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Ghost Burglar, Cicada Showers, Solar Storms and More Mysterious News Briefly — May 28, 2021

Mysterious News Briefly — May 28, 2021

In Zimbabwe, police arrested a ghost burglar — whose skeletal figure was all victims saw as they ran away terrified and left him to rob their homes – and identified him as a local man in a skeleton Halloween costume. He’s expected to plead guilty after his lawyer explained he doesn’t have a ghost of a chance in court.

Hybrid Air Vehicles announced the routes it will be offering in 2025 when it begins its 100-passenger Airlander 10 blimps as an environmentally-friendly but extremely slow alternative to jet travel — Liverpool to Belfast will take over five hours; Oslo to Stockholm over six; and Seattle to Vancouver in four hours. Warning: you may be kicked off when the flight attendant tells you the price of drinks and you say, “Oh, the humanity!”

That gentle shower you’re enjoying as you attempt to block out the roar of thousands of cicadas chirping in your tree isn’t rain – experts say it’s the cicadas urinating on you as a way to scare you away so they can have sex. Make sure you spell every word correctly if you Google ‘cicadas urinating before sex.’

Scientists studying the metabolomes (molecules in a cell) of humans, chimpanzees, and macaques in muscles, kidneys and brains and found that the modern human genome undergoes a brain cell mutation which did not occur in Neanderthals, making this a key cause of modern humans evolving into a separate species. It happened in monkeys and apes 6.5 million years ago, about when they started trying to convince human ancestors to come over to the dark side.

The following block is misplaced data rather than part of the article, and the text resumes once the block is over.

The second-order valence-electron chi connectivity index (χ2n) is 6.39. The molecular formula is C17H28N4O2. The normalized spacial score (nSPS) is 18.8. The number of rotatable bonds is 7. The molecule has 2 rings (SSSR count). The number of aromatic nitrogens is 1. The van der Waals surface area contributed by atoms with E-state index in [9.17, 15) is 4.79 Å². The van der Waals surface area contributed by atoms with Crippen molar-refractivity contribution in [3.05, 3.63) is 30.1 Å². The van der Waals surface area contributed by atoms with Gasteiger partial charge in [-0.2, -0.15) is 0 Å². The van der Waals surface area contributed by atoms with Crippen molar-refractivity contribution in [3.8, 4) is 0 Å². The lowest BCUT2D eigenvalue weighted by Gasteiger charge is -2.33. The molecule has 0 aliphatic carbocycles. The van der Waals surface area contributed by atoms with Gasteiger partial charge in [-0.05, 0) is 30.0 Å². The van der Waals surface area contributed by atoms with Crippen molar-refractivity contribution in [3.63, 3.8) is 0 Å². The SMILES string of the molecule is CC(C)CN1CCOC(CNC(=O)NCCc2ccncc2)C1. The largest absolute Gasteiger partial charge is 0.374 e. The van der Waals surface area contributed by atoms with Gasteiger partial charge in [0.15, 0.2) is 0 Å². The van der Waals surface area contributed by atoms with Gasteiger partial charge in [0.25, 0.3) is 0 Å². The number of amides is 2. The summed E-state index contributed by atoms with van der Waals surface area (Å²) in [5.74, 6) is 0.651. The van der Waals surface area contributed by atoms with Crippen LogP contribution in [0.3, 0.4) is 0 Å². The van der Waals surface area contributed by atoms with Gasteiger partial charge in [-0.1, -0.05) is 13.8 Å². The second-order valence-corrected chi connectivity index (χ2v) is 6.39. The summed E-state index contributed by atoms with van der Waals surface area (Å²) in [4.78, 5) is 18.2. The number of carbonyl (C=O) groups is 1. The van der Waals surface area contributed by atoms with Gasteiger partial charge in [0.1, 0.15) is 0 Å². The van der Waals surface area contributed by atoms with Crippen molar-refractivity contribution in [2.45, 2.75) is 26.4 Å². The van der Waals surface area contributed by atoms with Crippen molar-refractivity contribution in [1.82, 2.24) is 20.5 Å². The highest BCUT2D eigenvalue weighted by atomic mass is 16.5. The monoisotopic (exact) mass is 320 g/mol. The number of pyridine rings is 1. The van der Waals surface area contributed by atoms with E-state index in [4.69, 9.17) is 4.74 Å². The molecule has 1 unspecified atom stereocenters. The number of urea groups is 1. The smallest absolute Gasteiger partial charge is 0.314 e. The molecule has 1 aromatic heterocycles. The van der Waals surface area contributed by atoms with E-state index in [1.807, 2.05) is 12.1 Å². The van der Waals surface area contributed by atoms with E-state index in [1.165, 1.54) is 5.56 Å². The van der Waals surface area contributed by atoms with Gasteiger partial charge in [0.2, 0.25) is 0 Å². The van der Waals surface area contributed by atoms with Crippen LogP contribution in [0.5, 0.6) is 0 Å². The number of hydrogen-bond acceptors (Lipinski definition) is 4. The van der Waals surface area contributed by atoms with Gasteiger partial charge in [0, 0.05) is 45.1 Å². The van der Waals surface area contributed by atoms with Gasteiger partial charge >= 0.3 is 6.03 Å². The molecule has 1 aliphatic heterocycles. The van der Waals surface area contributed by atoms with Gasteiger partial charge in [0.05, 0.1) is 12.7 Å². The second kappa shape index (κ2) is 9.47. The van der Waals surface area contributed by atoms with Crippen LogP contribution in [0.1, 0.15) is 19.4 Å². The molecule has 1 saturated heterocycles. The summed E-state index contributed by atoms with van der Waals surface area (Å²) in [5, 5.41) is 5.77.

Astrophysicist Catherine Heymans from Edinburgh University is the first woman to be named Astronomer Royal for Scotland and says she will use the title to encourage people to develop passion for science. Judges were impressed during the talent competition when she juggled three flaming telescopes while singing “When You Wish a Upon a Star.”

Researchers studying pied tamarins (Saguinus bicolor) and red-handed tamarins (Saguinus midas) in the Brazilian Amazon found the monkeys use the “accent” of another species when they enter its territory to enhance their communications, much like a British person living in the US might switch from ‘tomahto’ to ‘tomayto’. Do they get frustrated when the other species refers to an elephant’s boot as its ‘trunk’?

Wildlife officials in Colorado discovered a rare piebald squirrel in a tree near Denver which has normal brown and gray fur on its tail and belly, but white fur on its head and back. The poor creature looked tired of every other squirrel saying, “That’s nuts!” and then giggling hysterically.

From the ‘Duh’ file comes a study by The Ohio State University which found that the perception that “time flies when you’re having fun” is real, as is the perception that time drags during unpleasant activities like work or waiting for your vacation to arrive. Or reading through the report?

Solar weather forecasters warn that solar storms are back as the sun began a new 11-year cycle last year which will peak in 2025, wreaking havoc across the world’s power grids which haven’t done much to prepare for them. Not even free aluminum foil or hat-making instructions.

The world-renowned University of Sheffield archaeology department may be closed soon and that puts its extensive research on Stonehenge in jeopardy, including many unfinished projects. Are there enough fans to mount a Million Druid March on the university president’s office?

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Paul Seaburn is the editor at Mysterious Universe and its most prolific writer. He’s written for TV shows such as "The Tonight Show", "Politically Incorrect" and an award-winning children’s program. He's been published in “The New York Times" and "Huffington Post” and has co-authored numerous collections of trivia, puzzles and humor. His “What in the World!” podcast is a fun look at the latest weird and paranormal news, strange sports stories and odd trivia. Paul likes to add a bit of humor to each MU post he crafts. After all, the mysterious doesn't always have to be serious.
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